McClean's medical training, as well as his personal reserves of courage and endurance, was tested to the limit on 'Bloody Sunday' (30 January 1972), when, in extreme danger from gunfire, he tended to the dying on the streets of Derry, with no effective means of treating the seriously injured. The next day, in response to a request from Cardinal William Conway (qv), he attended the post-mortems of the thirteen victims (a fourteenth person died several months later), which went on for over twelve hours, and which, despite his training, he found deeply disturbing. Forensic evidence about gunshot trajectories that McClean recorded from the post-mortems, and his own first-hand experiences of the event, convinced him that British army snipers had killed innocent men.
The hastily drawn up Widgery report of April 1972 failed to note his expert testimony, and McClean was appalled that it supported the army's version of events and exonerated the paratroopers. For the next twenty-six years, McClean supported the families of the victims in public efforts to get the British government to re-examine all the evidence properly. Two editions of his book The road to Bloody Sunday (1983, 1997) influenced public opinion and increased pressure for a new inquiry, as did his work along with campaigner Don Mullan and an American ballistics expert, Robert J. Breglio, recorded in Bloody Sunday: the Breglio report (1997). In 2010, after twelve years' work, Lord Saville presented the Report of the Bloody Sunday Inquiry, which completely overturned Widgery's findings.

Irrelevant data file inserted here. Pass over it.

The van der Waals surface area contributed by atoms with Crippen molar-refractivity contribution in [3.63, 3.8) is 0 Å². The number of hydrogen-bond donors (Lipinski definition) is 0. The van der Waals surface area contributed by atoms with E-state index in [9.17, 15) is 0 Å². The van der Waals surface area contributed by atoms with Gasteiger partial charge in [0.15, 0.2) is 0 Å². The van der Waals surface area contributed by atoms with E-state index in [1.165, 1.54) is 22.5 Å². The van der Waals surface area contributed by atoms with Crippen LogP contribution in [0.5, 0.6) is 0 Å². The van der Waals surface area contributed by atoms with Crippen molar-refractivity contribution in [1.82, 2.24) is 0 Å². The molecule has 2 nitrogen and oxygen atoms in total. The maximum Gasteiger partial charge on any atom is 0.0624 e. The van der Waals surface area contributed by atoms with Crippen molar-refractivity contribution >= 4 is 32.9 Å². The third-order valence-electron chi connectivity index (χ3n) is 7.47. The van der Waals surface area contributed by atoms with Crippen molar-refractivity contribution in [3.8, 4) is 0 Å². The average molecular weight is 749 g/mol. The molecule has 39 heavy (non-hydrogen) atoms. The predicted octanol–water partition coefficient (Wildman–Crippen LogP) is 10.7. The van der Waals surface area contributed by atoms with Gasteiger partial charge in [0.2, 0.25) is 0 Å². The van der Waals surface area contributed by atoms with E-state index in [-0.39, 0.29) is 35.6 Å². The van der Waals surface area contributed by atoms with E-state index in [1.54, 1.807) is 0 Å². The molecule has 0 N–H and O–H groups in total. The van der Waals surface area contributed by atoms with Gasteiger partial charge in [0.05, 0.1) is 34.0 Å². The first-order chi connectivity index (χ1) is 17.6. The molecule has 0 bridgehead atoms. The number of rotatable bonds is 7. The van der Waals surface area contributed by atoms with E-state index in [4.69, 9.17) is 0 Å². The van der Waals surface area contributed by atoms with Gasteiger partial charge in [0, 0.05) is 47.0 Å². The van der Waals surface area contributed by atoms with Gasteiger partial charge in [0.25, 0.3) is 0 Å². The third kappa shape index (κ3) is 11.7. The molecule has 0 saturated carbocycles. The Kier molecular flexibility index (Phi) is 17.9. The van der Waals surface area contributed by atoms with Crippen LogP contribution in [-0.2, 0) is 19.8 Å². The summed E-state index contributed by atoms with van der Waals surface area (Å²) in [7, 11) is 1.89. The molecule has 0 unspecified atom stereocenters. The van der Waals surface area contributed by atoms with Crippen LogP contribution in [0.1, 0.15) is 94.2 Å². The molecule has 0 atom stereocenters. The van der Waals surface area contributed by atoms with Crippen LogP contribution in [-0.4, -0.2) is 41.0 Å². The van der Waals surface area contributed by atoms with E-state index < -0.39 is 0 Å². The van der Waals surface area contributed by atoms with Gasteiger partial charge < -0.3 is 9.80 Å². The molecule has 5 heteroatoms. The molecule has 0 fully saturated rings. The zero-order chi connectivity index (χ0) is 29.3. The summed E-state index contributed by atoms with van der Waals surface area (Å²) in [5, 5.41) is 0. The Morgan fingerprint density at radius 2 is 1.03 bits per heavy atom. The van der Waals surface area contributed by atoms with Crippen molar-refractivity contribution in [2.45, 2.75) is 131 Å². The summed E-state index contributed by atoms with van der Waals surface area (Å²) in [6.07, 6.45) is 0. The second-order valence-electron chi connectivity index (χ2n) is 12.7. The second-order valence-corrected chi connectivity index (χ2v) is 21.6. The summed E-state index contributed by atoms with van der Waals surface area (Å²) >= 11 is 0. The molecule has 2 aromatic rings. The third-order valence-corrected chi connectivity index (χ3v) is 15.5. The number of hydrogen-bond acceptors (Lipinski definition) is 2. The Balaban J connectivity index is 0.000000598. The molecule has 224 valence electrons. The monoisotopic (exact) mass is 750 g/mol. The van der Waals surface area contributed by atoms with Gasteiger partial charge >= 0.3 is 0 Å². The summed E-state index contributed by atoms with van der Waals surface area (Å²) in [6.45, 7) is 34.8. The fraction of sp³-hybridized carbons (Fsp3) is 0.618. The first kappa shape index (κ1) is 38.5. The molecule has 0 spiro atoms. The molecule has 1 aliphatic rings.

McClean's involvement with the families of victims extended to helping many affected by internment after 1971. He was an important supporter of the Internee Dependants' Committee, and in 1972 toured and spoke in the USA to raise funds and increase support from Irish America. In 1973 his involvement with Derry politics took a new turn when he was elected as an SDLP candidate for the Bogside in the newly reformed Derry City Council, and was unanimously chosen by councillors of both traditions to be mayor, the first catholic mayor for fifty years. He was re-elected to the council in 1977, but did not stand in 1981.